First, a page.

February 22. 2017 (Fault Lines) — Does anyone in the criminal justice realm have a responsibility to disclose the names and disciplinary records of law enforcement officers with a history of misconduct? If you were asking defense attorneys, the answer would be a foregone conclusion. But in law enforcement circles it gets a bit murky.
LA County Sheriff Jim McDonnell has amassed at his office a list of some 300 deputies with various offenses to their names, including, to name a few, bribery, brutality, domestic violence, theft and tampering with evidence. He wants to send those names to the district attorney so they can decide if the names need to be added to their internal list of “problem” law enforcement officers whose information may need to be disclosed to defendants in criminal trials.
California law on disclosure of law enforcement officer personnel records is quite clear and can be summed up thusly: NO!
The Golden State has some of the toughest police records disclosure laws in the country and while the police unions have actively lobbied and supported it, the credit for these laws goes to California lawmakers all the way back in 1976 with the Public Safety Officers Procedural Bill of Rights Act. They then beefed it up two years later when (Yes, he was Governor then too.) Governor Jerry Brown signed a bill critically limiting a criminal defendant’s access to the personnel records of police officers.
However, there were still a few avenues available for the public to be informed about cops with serious misconduct issues. Police commission hearings in cities like San Francisco, Oakland and Los Angeles, and police review boards, disclosed information in certain high-profile cases. The Christopher Commission report was one of these. Many details of the now infamous Rampart Scandal also saw the light of day, and it’s reasonable to conclude that the public, and especially a defendant on trial, has a right to know if the arresting officer has serious misconduct in his file or that the police department happens to know he’s a full-fledged criminal.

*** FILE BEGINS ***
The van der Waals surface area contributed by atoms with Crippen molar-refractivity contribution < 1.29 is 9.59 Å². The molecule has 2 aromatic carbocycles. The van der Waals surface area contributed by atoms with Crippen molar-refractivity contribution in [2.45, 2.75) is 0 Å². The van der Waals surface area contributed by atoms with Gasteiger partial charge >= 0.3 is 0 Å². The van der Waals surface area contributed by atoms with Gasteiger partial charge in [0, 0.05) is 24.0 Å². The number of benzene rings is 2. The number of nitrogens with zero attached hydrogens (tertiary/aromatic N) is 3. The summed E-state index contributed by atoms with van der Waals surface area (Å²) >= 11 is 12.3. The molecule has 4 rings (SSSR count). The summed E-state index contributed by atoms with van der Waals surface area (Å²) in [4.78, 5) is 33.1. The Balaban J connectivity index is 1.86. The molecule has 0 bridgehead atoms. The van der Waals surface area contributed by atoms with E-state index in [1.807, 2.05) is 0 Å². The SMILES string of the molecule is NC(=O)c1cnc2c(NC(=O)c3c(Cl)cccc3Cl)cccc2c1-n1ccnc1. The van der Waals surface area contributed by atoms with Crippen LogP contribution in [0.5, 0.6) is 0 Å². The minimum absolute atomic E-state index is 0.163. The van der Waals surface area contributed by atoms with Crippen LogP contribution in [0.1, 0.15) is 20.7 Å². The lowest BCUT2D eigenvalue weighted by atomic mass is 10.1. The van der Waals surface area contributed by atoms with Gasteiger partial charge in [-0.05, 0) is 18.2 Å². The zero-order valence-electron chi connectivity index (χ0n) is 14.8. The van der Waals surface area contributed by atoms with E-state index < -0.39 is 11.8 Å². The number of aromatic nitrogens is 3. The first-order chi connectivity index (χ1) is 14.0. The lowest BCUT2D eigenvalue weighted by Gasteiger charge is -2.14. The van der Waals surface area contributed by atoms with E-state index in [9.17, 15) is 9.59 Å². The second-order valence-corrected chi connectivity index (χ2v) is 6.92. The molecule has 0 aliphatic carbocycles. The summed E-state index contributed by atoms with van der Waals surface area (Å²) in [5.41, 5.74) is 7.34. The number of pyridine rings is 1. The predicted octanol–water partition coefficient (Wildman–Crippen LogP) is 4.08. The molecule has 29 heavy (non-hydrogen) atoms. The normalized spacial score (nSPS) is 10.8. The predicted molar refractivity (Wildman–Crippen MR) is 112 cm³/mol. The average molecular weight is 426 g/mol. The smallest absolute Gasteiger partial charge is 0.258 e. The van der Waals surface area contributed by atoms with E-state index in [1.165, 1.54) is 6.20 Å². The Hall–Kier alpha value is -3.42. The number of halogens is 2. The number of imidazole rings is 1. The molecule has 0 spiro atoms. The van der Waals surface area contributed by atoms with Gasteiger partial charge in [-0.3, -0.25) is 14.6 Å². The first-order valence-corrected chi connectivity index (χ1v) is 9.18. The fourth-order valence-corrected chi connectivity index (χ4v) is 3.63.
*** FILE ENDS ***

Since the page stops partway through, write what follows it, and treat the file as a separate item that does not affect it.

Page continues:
In 2006, the California Supreme Court slammed the door on everything with their decision in Copley Press, Inc v. Superior Court. It killed public access to any information about police officer misconduct, even the identity of officers. All that is available now is a defendant’s limited right to use officer discipline records in defense of their case where they are claiming the police officer is lying, under the 1974 California Supreme Court ruling in Pitchess v. Superior Court.
California may have slammed the door, but the United States Supreme Court opened a couple of windows with decisions such as Giglio v. United States and Brady v. Maryland, requiring the prosecution to disclose known officer misconduct and exculpatory evidence respectively to a defendant.
California has shut the door so tightly that the LA County District Attorney’s office feels they have no obligation to go looking for evidence of any officer’s misconduct. Furthermore. Jason Lustig, LA County’s deputy DA in charge of the discovery compliance unit, stated in a declaration that:
There is not presently in place any procedure or practice by which any local law enforcement agency has or does notify the Discovery Compliance Unit of potential Brady material in the personnel file of any agency’s peace officer employees.
Lustig goes on to declare that his office won’t even accept any information on an officer offered by his employer without express permission from the officer.
So much for seeking justice.
Unless any Brady material is contained in their internal system, which consists only of information from outside sources, they don’t look for it at all: It’s up to the defense to file a Pitchess motion.
The fact that the Sheriff wants to hand this material over can be seen as a sign that pressure from the public over transparency is having an effect. It’s already being done in other California jurisdictions. The DA’s office doesn’t really want all this information hitting their internal database because it obligates them to disclose it. If they don’t have it and are not required to go looking for it, their job is easier. This raises some questions about Lustig’s declaration which was offered in support of a court filing by the Association for Los Angeles Deputy Sheriffs blocking the release of the information.
ALADS is arguing that the disclosures would violate state law and cause unfair scrutiny of officers whose mistakes might have been made long ago. However, recently the State Supreme Court has taken a different position when it commended the San Francisco police department for handing over problem officer records to the DA. The California Attorney General says it’s legal too.
It’s not like the records are going public, and nobody cares about a rookie mistake some cop made ten or 20 years ago. People, especially those facing years in a concrete cage based on the word of a cop with an ongoing history of lying or other misconduct, have a stake in this.
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